The bearlift in Maddaddam is how the corporations are trying to help the polar bears survive the melting arctic. This is, of course, done mostly for PR campaign. Reading the trilogy, even if you don’t want it, but an alarmist feeling creeps up on you. I even begun to believe in a negative outcome for the future of humans. However, the coin always has two sides and while when it comes to climate change the negative consequences vastly outnumber the positive ones. There are potentially positive developments due to the melting ice in arctic.
Many of us know that arctic ice is melting. Scientists say that within our lifetime, the ice on the arctic will completely disappear. The consequences of that could be both positive and negative.
Let’s take phytoplankton for example. Since the ice is thinning, the phytoplankton is getting more sun light, thus giving phytoplankton a favorable atmosphere in which to reproduce. In fact, according Harvard researchers, the increase of phytoplankton under the arctic ice, directly related to the current climate change.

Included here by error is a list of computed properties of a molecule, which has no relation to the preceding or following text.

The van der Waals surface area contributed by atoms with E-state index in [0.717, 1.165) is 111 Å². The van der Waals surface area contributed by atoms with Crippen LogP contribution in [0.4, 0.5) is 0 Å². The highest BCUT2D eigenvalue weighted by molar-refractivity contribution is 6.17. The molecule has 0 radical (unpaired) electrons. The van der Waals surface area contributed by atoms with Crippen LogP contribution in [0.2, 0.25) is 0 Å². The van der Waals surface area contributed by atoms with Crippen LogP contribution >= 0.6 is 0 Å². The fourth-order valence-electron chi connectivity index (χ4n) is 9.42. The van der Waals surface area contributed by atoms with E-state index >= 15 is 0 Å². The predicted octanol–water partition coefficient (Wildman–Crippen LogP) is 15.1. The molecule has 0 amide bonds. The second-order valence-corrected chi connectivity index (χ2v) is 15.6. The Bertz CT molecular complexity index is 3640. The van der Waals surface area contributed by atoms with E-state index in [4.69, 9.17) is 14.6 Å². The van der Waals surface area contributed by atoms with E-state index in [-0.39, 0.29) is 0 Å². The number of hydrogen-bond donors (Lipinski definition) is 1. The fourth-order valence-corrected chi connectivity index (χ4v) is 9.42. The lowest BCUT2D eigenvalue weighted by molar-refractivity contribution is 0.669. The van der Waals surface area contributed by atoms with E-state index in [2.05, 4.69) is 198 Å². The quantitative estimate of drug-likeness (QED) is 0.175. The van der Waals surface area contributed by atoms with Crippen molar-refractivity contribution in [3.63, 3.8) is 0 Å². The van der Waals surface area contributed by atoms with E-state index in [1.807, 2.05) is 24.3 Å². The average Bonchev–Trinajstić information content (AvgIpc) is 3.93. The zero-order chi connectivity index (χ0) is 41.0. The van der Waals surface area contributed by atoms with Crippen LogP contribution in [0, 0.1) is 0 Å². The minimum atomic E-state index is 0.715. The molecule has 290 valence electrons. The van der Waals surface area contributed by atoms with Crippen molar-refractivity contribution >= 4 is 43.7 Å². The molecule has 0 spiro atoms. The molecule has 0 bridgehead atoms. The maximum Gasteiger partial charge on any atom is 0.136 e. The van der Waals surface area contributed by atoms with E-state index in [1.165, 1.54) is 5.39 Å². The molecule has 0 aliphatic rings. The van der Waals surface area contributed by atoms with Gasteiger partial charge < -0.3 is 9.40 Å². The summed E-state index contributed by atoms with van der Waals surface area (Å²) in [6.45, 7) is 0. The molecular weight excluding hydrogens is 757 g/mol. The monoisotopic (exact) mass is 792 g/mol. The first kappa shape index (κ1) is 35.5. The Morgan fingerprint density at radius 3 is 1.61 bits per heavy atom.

“They’re [phytoplankton] really, really important because they’re sort of the base of the food chain,” said Kent Moore Fulbright visiting chair in Arctic studies at the University of Washington.
Currently it is hard to say how the increase of phytoplankton will affect the life in the arctic. For example, zooplankton plan their reproduction based on that of phytoplankton, and because of the thinning of the ice, zooplankton might miss the primary production of phytoplankton, potentially depriving them from this food source. Others are saying that they might take advantage of the situation and shift their reproduction to that of phytoplankton, allowing the population of zooplankton to grow.
Another potentially beneficial impact of the melting arctic if the fact that it will open the trade routes from for North America, Europe and Asia. Those trade routes are cheaper and could potentially boost the economies of those continents and increase trade while simultaneously reducing the cost of the tradable goods.
I do understand, however that the negative consequences of climate change by far outnumber the positive once, but I personally hate to look only on the negative consequences since it wouldn’t provide a full picture of the situation.